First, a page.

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Selling Design: Rick Segel

mm

Published

on

Selling Design: Rick Segal

BY INDESIGN TEAM

Selling Design: Rick Segel

Published in the July-August2012 issue

Many of us make the assumption that a well-dressed and well-cared-for person has more financial strength than the person wearing dirty jeans, a T-shirt, or unkempt hair. We also tend to judge people by the car they drive. Someone who is driving a late model Cadillac, Mercedes or Lexus is believed to have more money than someone who is driving a 10-year-old Buick. However, this is not always the case anymore.

We are living in the age of “stealth wealth.” Do we have to look any further than Steve Jobs as the perfect example of the type of behavior that downplays the importance of materialistic adornments? The real problem is that rich people just don’t look like rich people anymore — or perhaps they do. When people are comfortable in their skin and know what is important to them, they don’t need the impressions that appearances can create.

On the other hand, we know that many people love to collect the trappings of a successful life. Think about the 30-something who leases the premium auto because it makes him feel good … or the woman who is constantly trading up her diamond for the personal high it gives her … or the couple who stretches to get that bigger home, just because they want it.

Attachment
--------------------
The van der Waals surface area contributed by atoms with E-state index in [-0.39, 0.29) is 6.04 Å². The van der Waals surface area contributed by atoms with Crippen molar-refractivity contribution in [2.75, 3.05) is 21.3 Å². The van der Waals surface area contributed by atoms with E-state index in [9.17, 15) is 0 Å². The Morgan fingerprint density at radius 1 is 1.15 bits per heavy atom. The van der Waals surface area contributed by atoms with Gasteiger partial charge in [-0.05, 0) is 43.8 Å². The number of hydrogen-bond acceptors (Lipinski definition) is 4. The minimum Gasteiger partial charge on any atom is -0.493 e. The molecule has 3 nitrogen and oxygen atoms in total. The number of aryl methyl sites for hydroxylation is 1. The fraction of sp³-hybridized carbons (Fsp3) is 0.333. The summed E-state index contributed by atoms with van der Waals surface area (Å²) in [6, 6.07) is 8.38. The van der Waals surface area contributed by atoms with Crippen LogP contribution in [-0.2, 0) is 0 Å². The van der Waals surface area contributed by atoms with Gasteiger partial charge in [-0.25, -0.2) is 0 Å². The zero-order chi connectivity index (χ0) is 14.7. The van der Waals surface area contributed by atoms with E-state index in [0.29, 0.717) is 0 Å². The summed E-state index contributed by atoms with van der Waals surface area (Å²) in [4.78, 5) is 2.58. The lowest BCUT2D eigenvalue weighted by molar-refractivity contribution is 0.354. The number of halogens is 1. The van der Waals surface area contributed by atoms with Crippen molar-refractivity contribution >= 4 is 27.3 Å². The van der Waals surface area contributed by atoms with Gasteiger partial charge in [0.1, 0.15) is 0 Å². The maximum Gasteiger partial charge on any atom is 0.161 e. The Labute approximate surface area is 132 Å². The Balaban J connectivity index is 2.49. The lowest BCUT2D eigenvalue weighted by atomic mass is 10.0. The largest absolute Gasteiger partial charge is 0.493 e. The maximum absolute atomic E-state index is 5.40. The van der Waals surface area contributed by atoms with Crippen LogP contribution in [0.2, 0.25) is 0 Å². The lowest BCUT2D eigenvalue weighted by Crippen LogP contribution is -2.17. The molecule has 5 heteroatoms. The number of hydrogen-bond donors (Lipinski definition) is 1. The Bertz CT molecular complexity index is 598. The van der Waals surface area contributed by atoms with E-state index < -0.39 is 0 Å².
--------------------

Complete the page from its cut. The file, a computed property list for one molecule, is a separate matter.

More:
Advertisement

Let’s not judge people by what is important to them; let’s learn to appreciate that every person has the potential to become our best customers. That person wearing the dirty jeans deserves the respect that your business has to offer, the same respect that Richard Gere had to insist upon in the movie Pretty Woman when Julia Roberts went into a high-end store and was ignored.

The bottom line is this: Who gives us the right to decide who our customer will be? We win some, we lose some, but we dress for them all.

Rick Segel, retail trainer and best-selling author

Advertisement

SPONSORED VIDEO

Wilkerson Testimonials

If It’s Time to Consolidate, It’s Time to Call Wilkerson

When Tom Moses decided to close one of the two Moses Jewelers stores in western Pennsylvania, it was time to call in the experts. After reviewing two candidates, Moses, a co-owner of the 72 year-old business, decided to go with Wilkerson. The sale went better than expected. Concerned about running it during the pandemic, Moses says it might have helped the sale. “People wanted to get out, so there was pent-up demand,” he says. “Folks were not traveling so there was disposable income, and we don’t recall a single client commenting to us, feeling uncomfortable. It was busy in here!” And perhaps most importantly, Wilkerson was easy to deal with, he says, and Susan, their personal Wilkerson consultant, was knowledgeable, organized and “really good.” Now, the company can focus on their remaining location — without the hassle of carrying over merchandise that either wouldn’t fit or hadn’t sold. “The decision to hire Wilkerson was a good one,” says Moses.